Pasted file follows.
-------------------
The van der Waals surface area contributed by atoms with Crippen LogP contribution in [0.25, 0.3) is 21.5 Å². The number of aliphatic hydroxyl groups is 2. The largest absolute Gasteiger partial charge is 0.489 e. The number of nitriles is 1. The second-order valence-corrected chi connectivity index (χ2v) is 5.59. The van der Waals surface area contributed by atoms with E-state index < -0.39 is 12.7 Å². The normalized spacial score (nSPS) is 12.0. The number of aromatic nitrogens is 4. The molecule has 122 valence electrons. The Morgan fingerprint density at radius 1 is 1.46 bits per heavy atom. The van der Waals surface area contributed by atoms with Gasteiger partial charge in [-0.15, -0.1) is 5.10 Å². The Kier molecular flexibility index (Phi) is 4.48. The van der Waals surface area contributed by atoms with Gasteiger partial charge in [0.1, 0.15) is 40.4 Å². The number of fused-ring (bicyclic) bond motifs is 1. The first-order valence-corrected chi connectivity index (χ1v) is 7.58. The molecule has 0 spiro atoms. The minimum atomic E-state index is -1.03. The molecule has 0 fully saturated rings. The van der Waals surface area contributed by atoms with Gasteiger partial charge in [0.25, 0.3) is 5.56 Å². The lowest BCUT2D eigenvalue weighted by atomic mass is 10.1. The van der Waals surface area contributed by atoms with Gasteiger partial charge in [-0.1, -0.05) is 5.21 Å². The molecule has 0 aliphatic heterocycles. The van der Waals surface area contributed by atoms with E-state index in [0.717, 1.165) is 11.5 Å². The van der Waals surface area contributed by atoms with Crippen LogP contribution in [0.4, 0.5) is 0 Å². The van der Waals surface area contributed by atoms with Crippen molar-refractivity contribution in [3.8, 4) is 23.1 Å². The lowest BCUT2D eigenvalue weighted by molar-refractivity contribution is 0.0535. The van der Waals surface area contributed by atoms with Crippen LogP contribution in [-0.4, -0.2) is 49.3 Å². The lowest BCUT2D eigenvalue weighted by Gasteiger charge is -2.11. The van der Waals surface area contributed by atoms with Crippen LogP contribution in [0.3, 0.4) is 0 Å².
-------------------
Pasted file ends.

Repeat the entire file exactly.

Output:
The van der Waals surface area contributed by atoms with Crippen LogP contribution in [0.25, 0.3) is 21.5 Å². The number of aliphatic hydroxyl groups is 2. The largest absolute Gasteiger partial charge is 0.489 e. The number of nitriles is 1. The second-order valence-corrected chi connectivity index (χ2v) is 5.59. The van der Waals surface area contributed by atoms with E-state index < -0.39 is 12.7 Å². The normalized spacial score (nSPS) is 12.0. The number of aromatic nitrogens is 4. The molecule has 122 valence electrons. The Morgan fingerprint density at radius 1 is 1.46 bits per heavy atom. The van der Waals surface area contributed by atoms with Gasteiger partial charge in [-0.15, -0.1) is 5.10 Å². The Kier molecular flexibility index (Phi) is 4.48. The van der Waals surface area contributed by atoms with Gasteiger partial charge in [0.1, 0.15) is 40.4 Å². The number of fused-ring (bicyclic) bond motifs is 1. The first-order valence-corrected chi connectivity index (χ1v) is 7.58. The molecule has 0 spiro atoms. The minimum atomic E-state index is -1.03. The molecule has 0 fully saturated rings. The van der Waals surface area contributed by atoms with Gasteiger partial charge in [0.25, 0.3) is 5.56 Å². The lowest BCUT2D eigenvalue weighted by atomic mass is 10.1. The van der Waals surface area contributed by atoms with Gasteiger partial charge in [-0.1, -0.05) is 5.21 Å². The molecule has 0 aliphatic heterocycles. The van der Waals surface area contributed by atoms with E-state index in [0.717, 1.165) is 11.5 Å². The van der Waals surface area contributed by atoms with Crippen LogP contribution in [0.4, 0.5) is 0 Å². The van der Waals surface area contributed by atoms with Crippen molar-refractivity contribution in [3.8, 4) is 23.1 Å². The lowest BCUT2D eigenvalue weighted by molar-refractivity contribution is 0.0535. The van der Waals surface area contributed by atoms with Crippen LogP contribution in [-0.4, -0.2) is 49.3 Å². The lowest BCUT2D eigenvalue weighted by Gasteiger charge is -2.11. The van der Waals surface area contributed by atoms with Crippen LogP contribution in [0.3, 0.4) is 0 Å².